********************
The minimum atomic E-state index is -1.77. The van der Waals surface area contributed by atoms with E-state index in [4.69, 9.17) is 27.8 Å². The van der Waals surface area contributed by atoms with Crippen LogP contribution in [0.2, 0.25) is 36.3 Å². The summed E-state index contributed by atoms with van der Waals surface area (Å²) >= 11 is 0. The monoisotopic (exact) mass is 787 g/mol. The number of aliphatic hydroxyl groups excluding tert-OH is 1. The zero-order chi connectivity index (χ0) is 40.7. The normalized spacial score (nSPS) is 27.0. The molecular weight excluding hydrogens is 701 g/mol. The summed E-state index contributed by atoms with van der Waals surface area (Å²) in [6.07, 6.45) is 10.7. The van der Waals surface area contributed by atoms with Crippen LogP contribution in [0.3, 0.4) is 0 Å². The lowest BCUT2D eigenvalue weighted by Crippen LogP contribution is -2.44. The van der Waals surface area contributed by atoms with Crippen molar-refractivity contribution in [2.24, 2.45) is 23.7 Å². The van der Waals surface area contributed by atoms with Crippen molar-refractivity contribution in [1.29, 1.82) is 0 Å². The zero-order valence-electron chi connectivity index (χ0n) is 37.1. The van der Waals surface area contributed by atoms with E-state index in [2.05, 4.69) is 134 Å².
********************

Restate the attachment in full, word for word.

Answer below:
The minimum atomic E-state index is -1.77. The van der Waals surface area contributed by atoms with E-state index in [4.69, 9.17) is 27.8 Å². The van der Waals surface area contributed by atoms with Crippen LogP contribution in [0.2, 0.25) is 36.3 Å². The summed E-state index contributed by atoms with van der Waals surface area (Å²) >= 11 is 0. The monoisotopic (exact) mass is 787 g/mol. The number of aliphatic hydroxyl groups excluding tert-OH is 1. The zero-order chi connectivity index (χ0) is 40.7. The normalized spacial score (nSPS) is 27.0. The molecular weight excluding hydrogens is 701 g/mol. The summed E-state index contributed by atoms with van der Waals surface area (Å²) in [6.07, 6.45) is 10.7. The van der Waals surface area contributed by atoms with Crippen LogP contribution in [0.3, 0.4) is 0 Å². The lowest BCUT2D eigenvalue weighted by Crippen LogP contribution is -2.44. The van der Waals surface area contributed by atoms with Crippen molar-refractivity contribution in [2.24, 2.45) is 23.7 Å². The van der Waals surface area contributed by atoms with Crippen molar-refractivity contribution in [1.29, 1.82) is 0 Å². The zero-order valence-electron chi connectivity index (χ0n) is 37.1. The van der Waals surface area contributed by atoms with E-state index in [2.05, 4.69) is 134 Å².